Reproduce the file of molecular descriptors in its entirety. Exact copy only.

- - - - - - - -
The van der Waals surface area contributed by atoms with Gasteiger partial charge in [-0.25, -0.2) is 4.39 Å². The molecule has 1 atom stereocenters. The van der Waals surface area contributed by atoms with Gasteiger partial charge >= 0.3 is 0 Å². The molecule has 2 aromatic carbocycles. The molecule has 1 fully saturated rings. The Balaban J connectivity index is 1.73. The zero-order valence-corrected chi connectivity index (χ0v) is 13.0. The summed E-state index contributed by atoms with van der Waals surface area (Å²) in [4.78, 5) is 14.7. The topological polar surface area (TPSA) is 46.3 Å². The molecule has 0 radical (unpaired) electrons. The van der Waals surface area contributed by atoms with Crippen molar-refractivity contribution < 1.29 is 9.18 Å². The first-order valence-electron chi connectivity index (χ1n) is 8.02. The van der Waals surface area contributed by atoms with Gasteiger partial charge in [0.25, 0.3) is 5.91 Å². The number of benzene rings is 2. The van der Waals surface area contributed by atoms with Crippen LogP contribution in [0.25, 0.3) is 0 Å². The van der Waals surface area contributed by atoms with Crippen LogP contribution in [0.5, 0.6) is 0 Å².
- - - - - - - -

The van der Waals surface area contributed by atoms with Gasteiger partial charge in [-0.25, -0.2) is 4.39 Å². The molecule has 1 atom stereocenters. The van der Waals surface area contributed by atoms with Gasteiger partial charge >= 0.3 is 0 Å². The molecule has 2 aromatic carbocycles. The molecule has 1 fully saturated rings. The Balaban J connectivity index is 1.73. The zero-order valence-corrected chi connectivity index (χ0v) is 13.0. The summed E-state index contributed by atoms with van der Waals surface area (Å²) in [4.78, 5) is 14.7. The topological polar surface area (TPSA) is 46.3 Å². The molecule has 0 radical (unpaired) electrons. The van der Waals surface area contributed by atoms with Crippen molar-refractivity contribution < 1.29 is 9.18 Å². The first-order valence-electron chi connectivity index (χ1n) is 8.02. The van der Waals surface area contributed by atoms with Gasteiger partial charge in [0.25, 0.3) is 5.91 Å². The number of benzene rings is 2. The van der Waals surface area contributed by atoms with Crippen LogP contribution in [0.25, 0.3) is 0 Å². The van der Waals surface area contributed by atoms with Crippen LogP contribution in [0.5, 0.6) is 0 Å².